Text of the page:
Fixed line broadband market shows sharp signs of slowdown but broadband connections break the 29 million milestone
Summary of Key Findings
By the end of Q2 2022, the UK fixed line broadband market showed signs of a continued slowdown as the level of net adds for both the retail and wholesale sector returned back to pre-Covid pandemic levels. The number of combined consumer and business broadband subscribers saw a slight increase of 0.3% with wholesale broadband connections seeing a meagre 0.2% rise, but both sectors still managed to break the 29 million subscribers threshold. Annual price increases introduced during the quarter helped bolster BT and VMO2’s financial performances, however the challenging market conditions, network overbuild and more budget-conscious consumers opting for cheaper tariff options will see the major players struggling to maintain subscriber base or substantial revenue growth in the future.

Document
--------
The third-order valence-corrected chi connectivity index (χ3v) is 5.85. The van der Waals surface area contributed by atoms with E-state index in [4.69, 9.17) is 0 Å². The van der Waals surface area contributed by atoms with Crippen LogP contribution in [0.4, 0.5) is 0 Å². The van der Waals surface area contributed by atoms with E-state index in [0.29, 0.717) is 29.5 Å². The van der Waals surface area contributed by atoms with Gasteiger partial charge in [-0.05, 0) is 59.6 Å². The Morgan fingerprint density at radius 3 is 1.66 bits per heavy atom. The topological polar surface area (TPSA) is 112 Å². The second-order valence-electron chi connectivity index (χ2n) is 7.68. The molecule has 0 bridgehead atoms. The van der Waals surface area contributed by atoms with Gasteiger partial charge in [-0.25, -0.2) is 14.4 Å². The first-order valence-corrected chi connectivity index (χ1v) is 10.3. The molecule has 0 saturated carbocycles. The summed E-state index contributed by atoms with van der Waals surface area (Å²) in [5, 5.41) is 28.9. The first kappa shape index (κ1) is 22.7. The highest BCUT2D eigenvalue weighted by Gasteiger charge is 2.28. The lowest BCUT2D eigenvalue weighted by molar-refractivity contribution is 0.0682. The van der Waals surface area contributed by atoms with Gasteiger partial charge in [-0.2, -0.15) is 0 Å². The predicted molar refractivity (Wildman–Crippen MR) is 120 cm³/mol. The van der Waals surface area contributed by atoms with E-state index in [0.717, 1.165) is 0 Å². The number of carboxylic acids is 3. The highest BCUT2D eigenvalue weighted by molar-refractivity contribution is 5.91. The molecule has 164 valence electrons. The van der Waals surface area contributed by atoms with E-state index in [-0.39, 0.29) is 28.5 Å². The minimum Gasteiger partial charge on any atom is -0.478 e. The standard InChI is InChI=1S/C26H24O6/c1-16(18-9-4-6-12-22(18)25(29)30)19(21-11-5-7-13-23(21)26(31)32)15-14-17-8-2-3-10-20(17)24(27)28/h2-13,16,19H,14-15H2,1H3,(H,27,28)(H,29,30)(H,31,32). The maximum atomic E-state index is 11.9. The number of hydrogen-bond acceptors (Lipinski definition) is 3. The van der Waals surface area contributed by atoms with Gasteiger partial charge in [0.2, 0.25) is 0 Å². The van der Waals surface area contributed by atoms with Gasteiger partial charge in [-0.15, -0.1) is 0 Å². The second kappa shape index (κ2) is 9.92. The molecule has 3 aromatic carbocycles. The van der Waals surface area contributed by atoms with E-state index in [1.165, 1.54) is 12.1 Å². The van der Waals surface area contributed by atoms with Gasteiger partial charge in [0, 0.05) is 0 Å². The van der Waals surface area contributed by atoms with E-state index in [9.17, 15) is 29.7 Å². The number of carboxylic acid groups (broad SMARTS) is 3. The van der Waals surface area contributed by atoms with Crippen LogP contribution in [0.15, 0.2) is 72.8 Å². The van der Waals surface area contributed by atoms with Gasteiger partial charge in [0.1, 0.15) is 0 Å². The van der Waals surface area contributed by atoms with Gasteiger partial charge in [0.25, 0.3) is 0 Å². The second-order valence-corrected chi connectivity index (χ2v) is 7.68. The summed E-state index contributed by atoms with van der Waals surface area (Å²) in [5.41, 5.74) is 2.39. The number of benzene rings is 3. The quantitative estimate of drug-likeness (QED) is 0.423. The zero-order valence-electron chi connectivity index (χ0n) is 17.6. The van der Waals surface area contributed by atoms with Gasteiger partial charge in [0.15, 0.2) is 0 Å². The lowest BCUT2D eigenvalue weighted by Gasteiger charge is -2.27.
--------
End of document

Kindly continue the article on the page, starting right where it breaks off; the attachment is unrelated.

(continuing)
Total Q2 2022 FTTP, FTTx, cable, FWA/satellite and DSL wholesale connections stood at an estimated 29.02 million, up from and 28.27 million Y-o-Y; with retail consumer and business connections reaching an estimated 29.04 million up from 28.31 million Y-o-Y.
Household Internet penetration reached 89.19% with the majority of fixed broadband connections using predominately FTTP, DOCSIS 3.1 or FTTx technologies.